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Terrell: Cam Sims Was 'The Glue' Of The Receiver Group

Cam Sims makes a catch during drills in Washington's minicamp. (Emilee Fails/Washington Football Team)
Cam Sims makes a catch during drills in Washington's minicamp. (Emilee Fails/Washington Football Team)

FedExField and the other NFL stadiums were mostly empty last season, but you didn't need to see people in the stands to know that Washington fans were cheering on Cam Sims for every play he made.

Sims has had his pocket of supporters for some time now, and they haven't been quiet about imploring Washington to give him a chance. After all, he only had three targets in his entire career prior to Ron Rivera taking the reins. That's when Sims and his enthusiasts were rewarded at last with him hauling in 477 yards and a touchdown.

His first-career score and numerous critical catches were a testament to all the work he had put in during the previous two seasons. His effort and flexibility didn't just result in numbers on the field, though. Those attributes became a pivotal part of the receiver room as a whole.

"We relied on Cam heavily last year," said receivers coach Drew Terrell. "He was kind of the glue of our group."

Terrell saw Sims, who had appeared in just three games prior to 2020, grow and change his mindset from the start of last year's training camp to the end of the season. He practices his butt off, Terrell said, and that got noticed by Scott Turner and the rest of the offensive coaches. It likely played a role in them giving Sims more opportunities against the Giants when injuries left the position thin. His one and only target in that game resulted in a 22-yard score.

"It's a testament to this league and kind of what it's about," Turner said. "You don't know when your opportunity is going to come in this league, but when you do you make the most of it. The reward for doing a good job is an opportunity to do it again. Cam's made the most of that."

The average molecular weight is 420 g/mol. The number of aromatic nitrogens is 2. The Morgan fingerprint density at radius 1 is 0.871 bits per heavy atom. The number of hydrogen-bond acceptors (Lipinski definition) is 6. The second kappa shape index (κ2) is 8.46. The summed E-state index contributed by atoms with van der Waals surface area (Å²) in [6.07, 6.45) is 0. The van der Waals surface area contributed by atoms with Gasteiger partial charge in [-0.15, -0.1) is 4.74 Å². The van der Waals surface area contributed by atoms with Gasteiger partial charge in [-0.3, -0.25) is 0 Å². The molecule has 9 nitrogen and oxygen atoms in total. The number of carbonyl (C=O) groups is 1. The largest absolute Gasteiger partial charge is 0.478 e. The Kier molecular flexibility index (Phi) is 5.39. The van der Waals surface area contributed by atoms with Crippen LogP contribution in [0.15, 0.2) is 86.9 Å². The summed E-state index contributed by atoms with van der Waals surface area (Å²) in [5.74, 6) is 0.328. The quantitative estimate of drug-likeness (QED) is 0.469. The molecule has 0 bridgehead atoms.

In fact, taking the most of what was given to him is where Sims feels he grew the most.

"Of course I missed some," Sims said, "but for the most part I took full advantage of it."

Sims was the ideal model for what Washington wants out of its receivers. Need someone to make a play in a game-defining moment? Sims had several of those, including a one-handed grab against the Steelers on a 3rd-and-4 to set up a field goal. How about a block on the outside? He could use his 6-foot-5, 220-pound frame to handle that. And wherever he was needed on the field, Sims would do it without question.

"He's one of the smartest guys in the room, in terms of being able to move him around," Terrell said. "He's doing a really good job."

Just take a look at his numbers last year, and it becomes clear just how much Washington relied on Sims. He was second among receivers with 48 targets, almost all of which came after Week 6. Maybe Sims' work ethic stems from him being on and off the practice squad for most of his career, but he called the experience "a nice journey," regardless of where that trait comes from. And now he wants to continue that progress this upcoming season.

"Just go even harder," Sims said of his goals during his exit interview. "Harder than I went last year. ...I know I gotta go two times harder to get where I want to be."

It's good that Sims has that mentality considering how talented the receiver group has become over the offseason with free agent pickups like Curtis Samuel and draft picks like Dyami Brown. It's going to be a crowded bunch of players, all of whom will be looking to make plays,

That isn't too different from what Sims has experienced over the past three seasons, and he was able to grow despite that. That's partly what fuels Terrell's excitement for what Sims can do this season, and the four-year pro already knows that putting in effort does pay off.

"It just shows you all the good that comes from hard work," Sims said. "It's telling me to just keep going."